I moved to the Rio Grande Valley over 30 years ago and was drawn into the United Farm Workers struggles in San Juan, Texas, by Sr. Carol Ann Messina, the administrator at the time. There was a big march for wages from San Juan to Brownsville. My job was to provide water at the rest stops. At one of the rest stops, Carol Ann, Cesar, and I were conversing about “philosophical” issues. I asked Cesar, “Well, why do you do what you do?” His response was clear and poignant, “What else would I do with my life?”
I never forgot that answer. After Carol Ann died I was asked to be the administrator at the San Juan, Texas, UFW office and joined the National Farm Worker Ministry. With the leadership of Rebecca Flores (Harrington) and Jim Harrington, Juanita Valdez-Cox and other staff and volunteers we worked on field sanitation, pesticide regulations, workers’compensation, an end to the short-handled hoe, minimum wages, and of course, the grape boycott.
One weekend when my high school daughter was packing up the cooler with her friends to go to the beach, I heard her say, “Don’t let my mom see that!” Of course, I figured the day had come that she was taking beer to the beach, and she was a minor. “Don’t let your mom see what?” I asked. “It’s nothing, Mom, don’t worry about it,“she replied. “I want to see what’s in that cooler!” I screamed. “Ok, look!” my daughter opened the cooler and there on top were bunches of grapes. I have to admit I was relieved it was not beer, but I reminded these teens why we were boycotting grapes, and how they had let the cause down by buying them, how farm workers were suffering from cancers because of the deadly pesticides being used. As I walked back into the house I heard one of the girls ask my daughter, “Why does your Mom do what she does?” Without blinking an eye my daughter responded, “Oh, what else would she do with her life?”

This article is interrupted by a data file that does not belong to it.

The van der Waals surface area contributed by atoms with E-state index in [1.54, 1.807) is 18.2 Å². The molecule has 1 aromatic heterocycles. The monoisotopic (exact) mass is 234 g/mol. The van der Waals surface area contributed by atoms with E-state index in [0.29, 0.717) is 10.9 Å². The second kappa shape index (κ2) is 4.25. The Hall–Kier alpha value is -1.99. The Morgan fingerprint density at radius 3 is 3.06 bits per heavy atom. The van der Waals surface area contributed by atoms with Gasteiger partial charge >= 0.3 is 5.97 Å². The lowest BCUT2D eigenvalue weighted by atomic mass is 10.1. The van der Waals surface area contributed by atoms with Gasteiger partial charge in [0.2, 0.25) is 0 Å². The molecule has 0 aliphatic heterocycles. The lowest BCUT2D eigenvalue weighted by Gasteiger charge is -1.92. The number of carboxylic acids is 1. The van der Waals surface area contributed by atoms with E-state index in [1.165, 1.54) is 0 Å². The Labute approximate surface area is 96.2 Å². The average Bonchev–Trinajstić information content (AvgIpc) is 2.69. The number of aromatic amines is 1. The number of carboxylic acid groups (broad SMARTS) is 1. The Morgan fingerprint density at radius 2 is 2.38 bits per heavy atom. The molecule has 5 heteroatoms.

Now, as I am nearing retirement age, I feel so privileged to be back on this property in San Juan working with Proyecto Azteca, a self-help housing program inspired by Cesar. We continue to work for justice in the work place, in the fields, in the colonias where people live. We work as advocates in education, health, immigration, employment, and housing. We work to engage families in civic participation, not to be the voice of the voiceless, but to give the voiceless their own voice. What a privilege to do this work. And at the end of the day I cannot even imagine what else I would be doing. Cesar was right. ¡Viva las causa! ¡Si se puede!
Ann Williams Cass
San Juan, TX 78589